Breast cancer: Pakistan's most common cancer

Women only go see a doctor when the pain is too great or the weakness is unbearable. But by that time it is too late.

Omar Chughtai October 09, 2014
It was the summer of 1999, when a bunch of us, final year medical students, were attending to patients in the crowded outpatient department at the Mayo Hospital in Lahore. Our professor had called us to come see a patient in one of the consultation rooms.

The patient was a young woman, no more than 35 years of age. She had come to the hospital with a large breast mass. She said that she had first felt the mass more than a year ago. After ignoring it for months, she had finally mustered the courage to talk to her husband about it. Together they had visited a local pir’ who had given her a ‘taweez’. When that didn’t help, they had gone to a local ‘hakim’, whose medicine hadn’t worked either. And now here she was, a hundred miles from home, at Mayo Hospital, hoping for a cure. But it was too late. It had been too late for several months. She had needed surgery and chemotherapy months earlier. As things stood, the cancer had spread to her bone marrow and lungs. Sadly, she died a few weeks later.

This is a sad story. Unfortunately, this is also a common story. Fifteen years after that day at Mayo Hospital, I still see similar patients. Women continue to hide their illness out of shyness as they are reluctant to talk about it. In many cases, women don’t draw attention to their illness because they don’t want to burden their family’s limited resources. They only go see a doctor when the pain is too great or the weakness is unbearable. By the time they visit a doctor for diagnosis and management, it is almost invariably too late.

Breast cancer will affect one of every eight women in their lifetime. Punjab Cancer Registry data suggests that breast cancer is the most common cancer in Pakistan. Unfortunately, it is still considered a taboo to talk about breast cancer.

Women need to realise that they can beat the odds and breast cancer can be cured. The kind of treatment options that exist today were not available a couple of years ago. Depending on the size and type of cancer, treatment options include surgery, hormone therapy and even targeted gene therapy. These treatments are very much available in Pakistan. What needs to be understood is that the golden rule of cancer therapy still applies – early detection leads to successful treatment.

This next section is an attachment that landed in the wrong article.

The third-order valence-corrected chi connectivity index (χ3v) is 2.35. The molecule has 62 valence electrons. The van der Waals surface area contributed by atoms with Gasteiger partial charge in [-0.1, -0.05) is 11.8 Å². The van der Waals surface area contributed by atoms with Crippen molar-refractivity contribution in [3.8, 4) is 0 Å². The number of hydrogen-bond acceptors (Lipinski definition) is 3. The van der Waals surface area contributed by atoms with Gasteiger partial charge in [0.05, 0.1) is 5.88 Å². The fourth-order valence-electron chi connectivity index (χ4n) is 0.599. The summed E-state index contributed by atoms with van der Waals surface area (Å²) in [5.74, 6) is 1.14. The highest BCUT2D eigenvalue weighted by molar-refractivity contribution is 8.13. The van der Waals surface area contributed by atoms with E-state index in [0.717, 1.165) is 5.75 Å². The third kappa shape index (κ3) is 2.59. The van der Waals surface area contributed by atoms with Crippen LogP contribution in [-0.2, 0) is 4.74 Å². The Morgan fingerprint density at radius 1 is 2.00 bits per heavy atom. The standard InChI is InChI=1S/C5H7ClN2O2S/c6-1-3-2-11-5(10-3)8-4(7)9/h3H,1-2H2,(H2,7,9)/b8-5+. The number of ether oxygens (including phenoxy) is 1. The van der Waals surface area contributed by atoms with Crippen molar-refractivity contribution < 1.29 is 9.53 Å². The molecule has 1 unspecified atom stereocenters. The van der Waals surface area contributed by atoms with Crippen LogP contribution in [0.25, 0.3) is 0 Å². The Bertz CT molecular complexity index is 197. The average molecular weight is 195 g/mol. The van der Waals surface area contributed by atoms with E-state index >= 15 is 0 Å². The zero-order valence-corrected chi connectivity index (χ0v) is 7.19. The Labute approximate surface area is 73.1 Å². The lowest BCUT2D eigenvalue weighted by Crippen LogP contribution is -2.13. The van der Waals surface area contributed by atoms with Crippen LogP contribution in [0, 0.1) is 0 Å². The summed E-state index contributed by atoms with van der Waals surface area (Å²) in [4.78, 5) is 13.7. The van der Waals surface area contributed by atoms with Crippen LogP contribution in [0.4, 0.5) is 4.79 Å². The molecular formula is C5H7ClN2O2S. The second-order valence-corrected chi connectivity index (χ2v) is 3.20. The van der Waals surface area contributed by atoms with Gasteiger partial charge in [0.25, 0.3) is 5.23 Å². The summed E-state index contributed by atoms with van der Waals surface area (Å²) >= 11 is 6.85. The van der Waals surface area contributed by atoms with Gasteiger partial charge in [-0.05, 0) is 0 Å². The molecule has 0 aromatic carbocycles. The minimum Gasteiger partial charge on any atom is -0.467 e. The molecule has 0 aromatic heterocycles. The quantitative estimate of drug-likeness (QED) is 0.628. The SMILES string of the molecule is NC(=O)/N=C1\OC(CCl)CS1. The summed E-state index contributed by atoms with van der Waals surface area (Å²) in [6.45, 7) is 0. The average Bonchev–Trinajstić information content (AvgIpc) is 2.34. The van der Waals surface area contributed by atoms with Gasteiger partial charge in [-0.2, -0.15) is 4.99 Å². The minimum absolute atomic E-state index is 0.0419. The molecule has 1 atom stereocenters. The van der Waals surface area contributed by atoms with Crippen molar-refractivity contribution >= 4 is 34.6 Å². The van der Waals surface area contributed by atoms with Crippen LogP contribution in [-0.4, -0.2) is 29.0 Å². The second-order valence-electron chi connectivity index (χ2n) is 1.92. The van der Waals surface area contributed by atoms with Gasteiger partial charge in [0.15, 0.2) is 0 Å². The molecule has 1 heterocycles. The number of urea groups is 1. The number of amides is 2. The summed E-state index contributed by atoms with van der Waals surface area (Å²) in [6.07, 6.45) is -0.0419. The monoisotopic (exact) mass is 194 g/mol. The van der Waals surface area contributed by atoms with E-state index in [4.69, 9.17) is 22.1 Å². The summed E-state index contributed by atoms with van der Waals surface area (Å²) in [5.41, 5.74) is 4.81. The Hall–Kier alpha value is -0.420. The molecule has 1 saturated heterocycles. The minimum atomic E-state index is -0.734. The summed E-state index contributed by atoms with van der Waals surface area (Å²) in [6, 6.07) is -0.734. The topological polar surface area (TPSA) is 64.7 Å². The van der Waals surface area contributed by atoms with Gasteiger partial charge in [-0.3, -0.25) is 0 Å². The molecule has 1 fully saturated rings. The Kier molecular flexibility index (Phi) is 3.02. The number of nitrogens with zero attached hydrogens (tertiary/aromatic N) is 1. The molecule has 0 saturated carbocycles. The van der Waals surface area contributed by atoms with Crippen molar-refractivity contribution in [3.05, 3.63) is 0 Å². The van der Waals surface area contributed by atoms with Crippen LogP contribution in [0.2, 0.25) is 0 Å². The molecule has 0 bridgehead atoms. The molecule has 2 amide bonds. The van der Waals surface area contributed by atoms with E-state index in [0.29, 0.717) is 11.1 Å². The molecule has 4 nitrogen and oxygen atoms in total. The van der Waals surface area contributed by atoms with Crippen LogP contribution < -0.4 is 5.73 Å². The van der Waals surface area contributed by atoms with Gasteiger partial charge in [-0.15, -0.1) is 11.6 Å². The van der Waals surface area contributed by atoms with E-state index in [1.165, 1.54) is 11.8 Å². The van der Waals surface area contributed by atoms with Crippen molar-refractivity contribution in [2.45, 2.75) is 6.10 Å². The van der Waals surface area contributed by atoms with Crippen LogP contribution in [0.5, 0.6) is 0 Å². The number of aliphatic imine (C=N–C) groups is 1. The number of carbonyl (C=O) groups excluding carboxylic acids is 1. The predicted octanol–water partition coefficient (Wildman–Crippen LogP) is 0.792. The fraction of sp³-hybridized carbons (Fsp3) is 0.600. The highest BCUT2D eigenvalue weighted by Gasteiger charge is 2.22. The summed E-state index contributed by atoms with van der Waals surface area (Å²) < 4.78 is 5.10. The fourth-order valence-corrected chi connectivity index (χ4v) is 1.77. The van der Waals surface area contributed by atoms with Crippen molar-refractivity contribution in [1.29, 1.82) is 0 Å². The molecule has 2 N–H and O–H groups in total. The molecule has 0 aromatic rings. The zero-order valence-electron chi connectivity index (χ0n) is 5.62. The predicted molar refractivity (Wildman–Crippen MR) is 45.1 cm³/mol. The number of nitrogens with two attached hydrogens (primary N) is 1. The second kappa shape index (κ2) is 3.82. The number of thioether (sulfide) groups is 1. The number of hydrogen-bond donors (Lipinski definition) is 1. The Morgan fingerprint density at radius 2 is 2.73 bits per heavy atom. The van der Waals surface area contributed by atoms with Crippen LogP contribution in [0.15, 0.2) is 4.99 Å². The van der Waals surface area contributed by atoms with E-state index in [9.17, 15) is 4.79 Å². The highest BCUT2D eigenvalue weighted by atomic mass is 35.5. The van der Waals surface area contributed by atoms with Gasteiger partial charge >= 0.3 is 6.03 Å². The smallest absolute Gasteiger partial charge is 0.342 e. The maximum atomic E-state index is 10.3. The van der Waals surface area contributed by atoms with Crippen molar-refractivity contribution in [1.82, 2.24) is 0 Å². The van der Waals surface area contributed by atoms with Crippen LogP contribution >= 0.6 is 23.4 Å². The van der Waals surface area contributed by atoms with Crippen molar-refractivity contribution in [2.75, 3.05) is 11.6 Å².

October is Breast Cancer Awareness Month all over the world. It is time for us to spread the word on the need for early detection. We need to educate women about self-examination and the need to see a doctor if they feel a breast lump. All it takes is just a few seminars and consultations. It requires a shift in our mind-sets towards women and their health.

Breast cancer does not only affect women, it devastates entire families. And that is why we need to stop thinking of it as a women’s health concern, and start looking at it as a national health issue.
Omar Chughtai An avid reader of blogs who works as Lab Director at Chughtais Lahore Lab. Omar tweets @OmarChughtai.
The views expressed by the writer and the reader comments do not necassarily reflect the views and policies of the Express Tribune.


nimra | 7 years ago | Reply Thank you for this write up, this issue has to be addressed very seriously , I don't know when will people actually start changing their mindset regarding so many issues in this country ..
Maria Ghumman | 7 years ago | Reply I feel bad upon hearing such things happening in Pakistan. We should be educating the women about breast cancer living in rural areas as well as those living in cities. If only people get the right treatment instead of going to "pir" or "hakeem".
Replying to X

Comments are moderated and generally will be posted if they are on-topic and not abusive.

For more information, please see our Comments FAQ